Picking up from yesterday -
Going back to the race (away from random thoughts), I jumped back in, having gone 15.4 miles. (Can you believe I was only 15.4 miles in?) I decided to walk somewhat speedily, and not take any breaks for the next 5.5 miles.
I just wanted to get to the next aid station. Once I made it to that one, it was the last one I’d hit before the end of the race.
I passed Fred, this incredibly funny man. I was listening to him talk to other people, doing a sort of a mini-stand-up routine through the woods. I don’t remember a single thing he said, but I do remember laughing. Of course, I’m pretty sure I was delirious at that point. But I’m also pretty sure he was actually funny.
I’m somehow made it (not making completely terrible time) to the next aid station. I was so ready to just fall asleep there and start up again in the morning. But I couldn’t do that. I mean, I could technically. There was a 36-hour time limit. But a full-on nap was really gonna make it feel like it wasn’t a full marathon.
I was gearing myself up to go those final 6 miles, when I couldn’t believe my eyes. Hector, a man I met at a race in California, happened to be coming out of the woods to this aid station/rest stop place in this tiny little race in a very small town in Ohio.
What are you doing here?
He was about to do his last lap of the 50-miler, and he graciously said he wanted to walk with me for the rest of the way. And let me tell you, I was slow. Slow and cranky.
Usually, I like to crack jokes, and sing, and have so much fun during races. I was so done. I was pretty quiet for the next 4 or so miles. And so very, very slow. I wasn’t always sure how I was going to be able to put one foot in front of the other, but somehow I kept moving my feet forward.
If I was quiet for the next 4 miles, but there were 6 miles left, what was I doing for the last 2, you wonder?
Complaining. I tried not to complain that much. He had done way more miles than I had. And he was being the biggest sweetheart by sticking with me. But sometimes words just came out of mouth. Because it hurt. And by it, I mean everything. Every single thing. From my toes to my brain to every single thing on, in, or around my body.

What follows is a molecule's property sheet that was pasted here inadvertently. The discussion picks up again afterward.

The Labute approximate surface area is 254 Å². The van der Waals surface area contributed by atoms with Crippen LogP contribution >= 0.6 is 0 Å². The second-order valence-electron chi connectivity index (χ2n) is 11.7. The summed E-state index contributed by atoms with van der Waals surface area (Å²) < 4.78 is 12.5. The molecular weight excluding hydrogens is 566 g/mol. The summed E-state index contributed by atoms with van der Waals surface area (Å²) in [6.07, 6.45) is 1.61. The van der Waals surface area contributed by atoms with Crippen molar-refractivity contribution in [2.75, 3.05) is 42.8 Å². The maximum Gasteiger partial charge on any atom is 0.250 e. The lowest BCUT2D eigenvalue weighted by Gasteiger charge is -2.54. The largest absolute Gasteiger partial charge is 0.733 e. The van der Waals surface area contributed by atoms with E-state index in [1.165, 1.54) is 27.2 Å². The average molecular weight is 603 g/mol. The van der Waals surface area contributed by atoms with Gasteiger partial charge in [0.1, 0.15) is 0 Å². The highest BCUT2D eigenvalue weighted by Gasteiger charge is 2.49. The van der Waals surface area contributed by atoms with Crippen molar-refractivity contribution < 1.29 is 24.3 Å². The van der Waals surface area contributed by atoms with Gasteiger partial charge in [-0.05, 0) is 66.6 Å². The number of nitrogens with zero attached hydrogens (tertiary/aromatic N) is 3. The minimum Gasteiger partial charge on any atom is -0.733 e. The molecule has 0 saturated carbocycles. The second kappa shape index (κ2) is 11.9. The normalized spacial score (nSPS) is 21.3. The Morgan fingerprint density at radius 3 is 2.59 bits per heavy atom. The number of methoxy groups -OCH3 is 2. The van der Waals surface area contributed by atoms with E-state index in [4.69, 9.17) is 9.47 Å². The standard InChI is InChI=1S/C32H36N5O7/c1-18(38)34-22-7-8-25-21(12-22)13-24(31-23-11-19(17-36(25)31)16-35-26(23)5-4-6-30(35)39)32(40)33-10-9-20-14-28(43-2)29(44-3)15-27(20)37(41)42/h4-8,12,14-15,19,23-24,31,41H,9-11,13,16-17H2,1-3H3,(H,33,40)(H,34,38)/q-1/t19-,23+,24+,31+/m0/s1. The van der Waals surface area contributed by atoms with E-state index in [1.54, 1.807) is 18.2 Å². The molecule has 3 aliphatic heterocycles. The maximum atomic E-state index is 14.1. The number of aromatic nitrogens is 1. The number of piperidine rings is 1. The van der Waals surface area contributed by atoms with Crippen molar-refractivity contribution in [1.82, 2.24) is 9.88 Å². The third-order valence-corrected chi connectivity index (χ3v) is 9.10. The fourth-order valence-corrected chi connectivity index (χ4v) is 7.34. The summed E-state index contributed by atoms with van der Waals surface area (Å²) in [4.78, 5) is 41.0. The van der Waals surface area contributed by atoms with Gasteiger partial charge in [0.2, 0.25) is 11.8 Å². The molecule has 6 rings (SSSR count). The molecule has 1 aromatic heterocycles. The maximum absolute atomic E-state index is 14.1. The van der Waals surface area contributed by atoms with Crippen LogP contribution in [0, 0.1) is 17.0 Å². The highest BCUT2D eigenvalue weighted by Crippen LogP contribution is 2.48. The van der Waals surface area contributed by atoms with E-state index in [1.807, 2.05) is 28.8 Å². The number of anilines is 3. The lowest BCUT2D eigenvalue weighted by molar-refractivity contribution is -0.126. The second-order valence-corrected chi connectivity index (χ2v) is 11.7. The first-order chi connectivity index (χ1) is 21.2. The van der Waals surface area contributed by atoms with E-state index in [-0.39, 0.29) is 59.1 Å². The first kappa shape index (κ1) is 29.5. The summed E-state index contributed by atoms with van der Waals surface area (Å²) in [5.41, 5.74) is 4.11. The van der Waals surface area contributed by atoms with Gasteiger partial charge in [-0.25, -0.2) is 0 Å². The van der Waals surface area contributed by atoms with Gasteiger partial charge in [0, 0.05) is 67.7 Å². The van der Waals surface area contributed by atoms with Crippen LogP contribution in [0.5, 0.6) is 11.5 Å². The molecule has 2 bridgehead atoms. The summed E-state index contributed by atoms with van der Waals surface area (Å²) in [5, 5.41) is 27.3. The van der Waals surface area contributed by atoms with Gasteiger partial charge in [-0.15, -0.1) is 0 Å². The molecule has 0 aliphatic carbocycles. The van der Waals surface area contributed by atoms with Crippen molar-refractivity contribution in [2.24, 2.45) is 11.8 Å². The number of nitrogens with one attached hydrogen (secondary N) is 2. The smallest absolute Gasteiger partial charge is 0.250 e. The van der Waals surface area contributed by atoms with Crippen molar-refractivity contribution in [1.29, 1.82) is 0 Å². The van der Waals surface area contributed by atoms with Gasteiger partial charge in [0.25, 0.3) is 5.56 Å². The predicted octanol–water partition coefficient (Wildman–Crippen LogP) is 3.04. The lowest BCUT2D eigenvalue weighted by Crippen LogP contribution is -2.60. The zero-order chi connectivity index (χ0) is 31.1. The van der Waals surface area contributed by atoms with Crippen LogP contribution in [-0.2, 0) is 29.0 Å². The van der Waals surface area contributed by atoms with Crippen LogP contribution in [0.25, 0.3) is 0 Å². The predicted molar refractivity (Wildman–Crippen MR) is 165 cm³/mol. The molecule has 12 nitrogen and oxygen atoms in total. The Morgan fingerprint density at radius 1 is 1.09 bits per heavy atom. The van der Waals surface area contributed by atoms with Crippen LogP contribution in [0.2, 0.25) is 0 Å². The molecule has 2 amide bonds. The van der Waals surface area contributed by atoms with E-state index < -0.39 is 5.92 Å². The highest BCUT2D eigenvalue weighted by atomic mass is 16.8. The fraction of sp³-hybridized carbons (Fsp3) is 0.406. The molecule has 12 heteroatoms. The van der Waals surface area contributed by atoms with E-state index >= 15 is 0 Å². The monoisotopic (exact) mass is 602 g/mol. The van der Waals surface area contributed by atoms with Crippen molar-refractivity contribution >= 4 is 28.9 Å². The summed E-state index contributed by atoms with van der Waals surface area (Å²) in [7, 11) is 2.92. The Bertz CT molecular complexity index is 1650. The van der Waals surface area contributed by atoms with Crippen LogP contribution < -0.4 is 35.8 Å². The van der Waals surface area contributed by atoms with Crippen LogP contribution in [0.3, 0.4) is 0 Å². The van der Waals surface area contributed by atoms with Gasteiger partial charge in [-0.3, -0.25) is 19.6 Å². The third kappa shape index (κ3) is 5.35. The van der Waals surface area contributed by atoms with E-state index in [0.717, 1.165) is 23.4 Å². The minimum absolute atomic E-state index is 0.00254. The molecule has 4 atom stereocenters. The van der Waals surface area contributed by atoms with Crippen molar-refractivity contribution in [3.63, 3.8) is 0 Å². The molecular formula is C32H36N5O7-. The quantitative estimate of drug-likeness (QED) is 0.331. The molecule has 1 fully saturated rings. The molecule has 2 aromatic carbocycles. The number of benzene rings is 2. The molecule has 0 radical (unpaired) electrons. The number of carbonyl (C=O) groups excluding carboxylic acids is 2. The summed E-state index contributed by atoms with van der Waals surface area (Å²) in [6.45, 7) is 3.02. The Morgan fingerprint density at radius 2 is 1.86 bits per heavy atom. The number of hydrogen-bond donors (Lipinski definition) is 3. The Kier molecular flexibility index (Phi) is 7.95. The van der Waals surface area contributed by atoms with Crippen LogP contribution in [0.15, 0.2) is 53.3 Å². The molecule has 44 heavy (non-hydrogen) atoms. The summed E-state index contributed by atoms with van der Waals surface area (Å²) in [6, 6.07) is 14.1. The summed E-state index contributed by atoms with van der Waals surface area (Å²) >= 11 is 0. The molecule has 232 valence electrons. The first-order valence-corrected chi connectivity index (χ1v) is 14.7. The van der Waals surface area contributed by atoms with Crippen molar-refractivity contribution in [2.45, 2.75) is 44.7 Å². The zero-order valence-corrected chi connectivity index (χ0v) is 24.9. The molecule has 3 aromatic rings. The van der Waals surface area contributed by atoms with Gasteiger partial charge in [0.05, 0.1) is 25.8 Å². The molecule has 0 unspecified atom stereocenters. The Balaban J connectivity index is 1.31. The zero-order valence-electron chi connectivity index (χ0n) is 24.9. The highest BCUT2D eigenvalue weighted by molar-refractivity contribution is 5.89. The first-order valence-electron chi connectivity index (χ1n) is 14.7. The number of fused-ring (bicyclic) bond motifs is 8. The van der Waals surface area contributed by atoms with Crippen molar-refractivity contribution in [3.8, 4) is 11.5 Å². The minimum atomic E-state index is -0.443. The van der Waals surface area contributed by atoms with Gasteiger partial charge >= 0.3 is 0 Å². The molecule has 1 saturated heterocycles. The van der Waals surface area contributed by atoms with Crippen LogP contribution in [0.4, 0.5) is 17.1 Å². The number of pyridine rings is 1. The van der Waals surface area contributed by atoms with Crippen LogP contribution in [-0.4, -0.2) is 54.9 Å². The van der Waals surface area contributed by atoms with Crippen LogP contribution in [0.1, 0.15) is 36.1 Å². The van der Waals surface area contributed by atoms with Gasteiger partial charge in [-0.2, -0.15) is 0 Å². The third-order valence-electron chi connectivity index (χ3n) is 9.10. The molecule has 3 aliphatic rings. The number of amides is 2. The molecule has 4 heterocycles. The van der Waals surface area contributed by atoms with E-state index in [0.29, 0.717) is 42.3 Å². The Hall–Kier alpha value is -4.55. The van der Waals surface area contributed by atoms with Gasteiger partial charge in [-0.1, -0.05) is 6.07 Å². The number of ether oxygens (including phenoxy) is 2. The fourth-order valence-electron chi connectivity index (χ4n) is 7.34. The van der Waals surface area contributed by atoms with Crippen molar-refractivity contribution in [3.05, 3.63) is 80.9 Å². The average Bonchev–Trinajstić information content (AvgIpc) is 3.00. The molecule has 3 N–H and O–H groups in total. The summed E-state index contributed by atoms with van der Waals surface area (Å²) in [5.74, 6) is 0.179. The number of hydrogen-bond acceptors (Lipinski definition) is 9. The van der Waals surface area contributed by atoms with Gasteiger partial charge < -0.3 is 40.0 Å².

Hector just kept saying he wouldn’t leave me, which was incredibly sweet. The sun went down as we walked, and that light from my parents (from the stranger) came in handy.
The last few miles were the hardest. I’ve hit on this point before in this series about the marathon, but it was torture because nothing was changing. It was trails followed by more trails followed by more trails. Usually in a race, you see the mile markers. You can start counting down to the end. You see crowds. You see streets. You see things that help you to know you’re moving forward. But here…
Am I moving forward? Backward? Sideways? Where am I? Am I ever going to get out of here? Nothing is changing. Nothing. Is. Changing. I’m going to die in this forest today.
Somehow – who knows how – we made it off the trail. Oh my gosh, we must be getting close now!
Well, we miss one of our arrows and end up walking through a trailer park. We don’t go too terribly far out of our way, but even a step seems far at this point. I finally understand what people are talking about in half marathons when I pass people complaining about their legs feeling numb. We get back around, find the arrow, and make our way ever closer to the finish line.
Once we finally get to the place where we can see, I start up a little jog. I want to cross it already! We’re off a trail, meaning I have the ability to run again.
Hector tells me to bring it home. And this is where I’ll finish up tomorrow.